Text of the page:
Miriam Newman, who celebrated her 63rd birthday the other day, plans to start out March 1 on a long walk.
With a couple of thousand other people, she intends to march clear across the country, from Los Angeles to Washington, about 3,250 miles.
The occasion is the "Great American Peace March" and the purpose, Newman said, is to "persuade the governments of the world to stop preparing for war."
Newman said she and other participants--including about 30 from the South Bay--expect more than a million people to eventually join a miles-long column that will wind into the nation's capital in mid-November.
A retired Social Security worker, Newman is one of a handful of South Bay anti-war activists who work to keep the peace movement's fires burning. In 1984, they banded together in the South Bay Peace Network, a loose-knit coalition of about 25 local, state and national groups.
They represent senior citizens, feminists, environmentalists, anti-hunger and civil rights organizations, educators, aerospace engineers, political clubs, church groups and other organizations with special interests.
Each group has its own social, economic or political agenda but all share a concern over the threat of nuclear war. Most express resentment over the nation's huge expenditures for military defense.
"There is so much money going for waste and destruction these days," said Anne Trojan, a 70-year-old Hawthorne member of the Gray Panthers, which is affiliated with the network. "As a result, the elderly must live in fear because there's nothing left for things like health and housing and keeping the cost of utilities down."
Activists say the South Bay network has up to 2,000 members, but they acknowledge that a much smaller number of regulars--their own estimates range from 30 to 200--carry on the basic chores of the coalition.
For key leaders, that means endless hours of attending meetings, organizing petition drives, preparing newsletters, keeping in touch with current members and recruiting new people to replace those who drift away, said Jon Mercant, a 35-year-old Redondo Beach attorney who helped organize the network.
He said most of the recruiting is done through personal contacts and newspaper ads and at special meetings arranged to hear discussions of current issues, such as the nuclear freeze, apartheid in South Africa and U.S. intervention in Nicaragua.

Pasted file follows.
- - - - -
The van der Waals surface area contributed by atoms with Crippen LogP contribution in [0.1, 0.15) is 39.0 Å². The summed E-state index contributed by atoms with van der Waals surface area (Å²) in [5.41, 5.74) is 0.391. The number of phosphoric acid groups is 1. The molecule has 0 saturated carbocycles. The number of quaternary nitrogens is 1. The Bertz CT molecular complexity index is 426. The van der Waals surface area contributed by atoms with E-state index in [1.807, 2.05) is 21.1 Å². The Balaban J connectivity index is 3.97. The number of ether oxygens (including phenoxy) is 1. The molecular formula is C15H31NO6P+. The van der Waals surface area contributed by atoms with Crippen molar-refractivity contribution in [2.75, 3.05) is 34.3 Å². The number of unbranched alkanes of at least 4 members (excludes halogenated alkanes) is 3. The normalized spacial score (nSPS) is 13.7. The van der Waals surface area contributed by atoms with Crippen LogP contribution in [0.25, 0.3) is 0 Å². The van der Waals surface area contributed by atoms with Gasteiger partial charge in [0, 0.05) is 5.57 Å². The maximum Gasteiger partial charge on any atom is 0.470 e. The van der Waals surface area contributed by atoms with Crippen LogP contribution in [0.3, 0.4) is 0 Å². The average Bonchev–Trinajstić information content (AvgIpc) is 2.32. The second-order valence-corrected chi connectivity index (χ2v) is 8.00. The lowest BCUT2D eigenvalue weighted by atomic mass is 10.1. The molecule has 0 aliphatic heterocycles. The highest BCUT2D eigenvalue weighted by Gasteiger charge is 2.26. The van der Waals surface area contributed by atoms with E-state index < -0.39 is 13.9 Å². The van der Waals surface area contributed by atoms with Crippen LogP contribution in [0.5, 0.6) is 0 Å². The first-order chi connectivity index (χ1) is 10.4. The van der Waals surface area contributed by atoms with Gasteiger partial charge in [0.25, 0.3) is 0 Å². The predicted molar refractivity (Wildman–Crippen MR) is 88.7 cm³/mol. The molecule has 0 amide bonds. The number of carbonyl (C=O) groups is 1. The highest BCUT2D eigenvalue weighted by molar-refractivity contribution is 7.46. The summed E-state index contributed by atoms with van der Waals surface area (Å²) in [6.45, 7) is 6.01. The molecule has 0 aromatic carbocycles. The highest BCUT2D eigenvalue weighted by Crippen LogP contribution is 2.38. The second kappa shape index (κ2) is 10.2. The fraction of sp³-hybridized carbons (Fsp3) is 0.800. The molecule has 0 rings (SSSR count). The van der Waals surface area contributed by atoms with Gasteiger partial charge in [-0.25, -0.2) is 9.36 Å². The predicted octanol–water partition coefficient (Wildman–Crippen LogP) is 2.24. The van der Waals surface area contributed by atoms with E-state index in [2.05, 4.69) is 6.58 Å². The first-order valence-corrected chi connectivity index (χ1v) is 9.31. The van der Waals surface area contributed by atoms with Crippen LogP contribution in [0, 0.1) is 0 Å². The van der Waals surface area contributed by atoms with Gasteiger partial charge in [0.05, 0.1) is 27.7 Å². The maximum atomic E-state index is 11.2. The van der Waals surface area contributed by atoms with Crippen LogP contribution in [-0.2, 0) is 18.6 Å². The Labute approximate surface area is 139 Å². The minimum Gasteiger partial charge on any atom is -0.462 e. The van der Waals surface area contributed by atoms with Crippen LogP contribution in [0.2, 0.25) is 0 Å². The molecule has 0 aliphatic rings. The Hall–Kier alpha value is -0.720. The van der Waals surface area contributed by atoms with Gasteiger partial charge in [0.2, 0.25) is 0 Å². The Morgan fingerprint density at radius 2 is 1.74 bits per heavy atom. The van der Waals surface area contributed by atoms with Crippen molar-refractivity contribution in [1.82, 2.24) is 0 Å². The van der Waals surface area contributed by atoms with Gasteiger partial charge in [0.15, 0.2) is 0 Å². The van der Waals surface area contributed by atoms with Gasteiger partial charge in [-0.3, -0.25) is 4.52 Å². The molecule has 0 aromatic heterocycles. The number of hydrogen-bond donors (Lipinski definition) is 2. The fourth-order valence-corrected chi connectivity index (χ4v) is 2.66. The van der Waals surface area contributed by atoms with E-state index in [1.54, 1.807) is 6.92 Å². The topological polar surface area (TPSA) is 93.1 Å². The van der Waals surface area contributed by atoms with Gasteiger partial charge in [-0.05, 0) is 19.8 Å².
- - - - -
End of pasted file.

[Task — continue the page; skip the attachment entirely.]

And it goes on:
The sanctuary movement, which seeks to shelter illegal immigrants from Central America, generally gets the biggest turnouts at church-affiliated gatherings, Mercant said.
"We believe that all of these things are related to the central issue of preventing a nuclear war," he said. "A conflict in some small country could be the deadly connection that triggers a fatal confrontation between the superpowers."
Newman was among half a dozen South Bay activists who joined a monthlong demonstration at the Nevada underground nuclear test site in November. The project, which attracted activists from throughout Southern California, was staged to call attention to demands for a bilateral nuclear weapons freeze before the Reagan-Gorbachev conference in Geneva.
"If we really believe in something, we have to put our bodies where they can do the most good," said Newman, who lives in Redondo Beach. "I felt it was important for me to join with others in making a statement against continued testing of these weapons."
Newman reasons that an end to testing would stop the development of bigger and more sophisticated weapons, leaving existing weapons to grow old and unreliable--and thus, she believes, less likely to be used.
She said worries about atmospheric testing in the early 1960s prompted her to become involved in the peace movement. "I'd just had my third child," she said, "and there were all these articles saying that strontium 90 (from nuclear fallout) was getting into the food chain and preparing a terrible legacy for future generations."
Like Newman, most of the South Bay activists are veterans of campaigns dating back to the heyday of the anti-war movement in the 1960s and earlier. And, inevitably, they are older.
"When I go to a meeting now and look around, I see that most of the people are at least as old as I am," said Jay Johnson, a 43-year-old Rancho Palos Verdes clothing salesman and a longtime activist in Democratic and peace politics. "We've also turned into mostly middle-class, mainstream types."
To attract more young people to the movement, the network puts up posters in libraries and schools, offers speakers for meetings of youth groups and participates in community fairs. One of the network organizations, the South Bay Interfaith Peace Committee, is sponsoring a World Peace Essay Contest in which grade-school children are asked to reflect on the meaning of war.